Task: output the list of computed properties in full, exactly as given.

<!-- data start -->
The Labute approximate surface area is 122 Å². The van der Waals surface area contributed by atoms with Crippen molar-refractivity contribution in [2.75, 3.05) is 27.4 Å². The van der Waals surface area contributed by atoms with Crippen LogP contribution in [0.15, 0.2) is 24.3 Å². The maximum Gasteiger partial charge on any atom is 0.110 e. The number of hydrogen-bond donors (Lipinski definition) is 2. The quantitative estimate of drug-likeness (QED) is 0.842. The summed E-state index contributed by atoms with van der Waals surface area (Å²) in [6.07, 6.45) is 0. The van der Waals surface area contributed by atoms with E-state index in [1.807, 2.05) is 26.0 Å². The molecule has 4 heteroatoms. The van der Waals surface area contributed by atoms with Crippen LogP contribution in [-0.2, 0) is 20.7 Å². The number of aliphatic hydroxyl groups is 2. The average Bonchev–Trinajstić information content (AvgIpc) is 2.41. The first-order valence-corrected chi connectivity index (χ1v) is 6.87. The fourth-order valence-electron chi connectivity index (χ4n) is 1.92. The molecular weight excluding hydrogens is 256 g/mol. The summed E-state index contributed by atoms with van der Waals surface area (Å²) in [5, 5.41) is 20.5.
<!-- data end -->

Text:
The Labute approximate surface area is 122 Å². The van der Waals surface area contributed by atoms with Crippen molar-refractivity contribution in [2.75, 3.05) is 27.4 Å². The van der Waals surface area contributed by atoms with Crippen LogP contribution in [0.15, 0.2) is 24.3 Å². The maximum Gasteiger partial charge on any atom is 0.110 e. The number of hydrogen-bond donors (Lipinski definition) is 2. The quantitative estimate of drug-likeness (QED) is 0.842. The summed E-state index contributed by atoms with van der Waals surface area (Å²) in [6.07, 6.45) is 0. The van der Waals surface area contributed by atoms with E-state index in [1.807, 2.05) is 26.0 Å². The molecule has 4 heteroatoms. The van der Waals surface area contributed by atoms with Crippen LogP contribution in [-0.2, 0) is 20.7 Å². The number of aliphatic hydroxyl groups is 2. The average Bonchev–Trinajstić information content (AvgIpc) is 2.41. The first-order valence-corrected chi connectivity index (χ1v) is 6.87. The fourth-order valence-electron chi connectivity index (χ4n) is 1.92. The molecular weight excluding hydrogens is 256 g/mol. The summed E-state index contributed by atoms with van der Waals surface area (Å²) in [5, 5.41) is 20.5.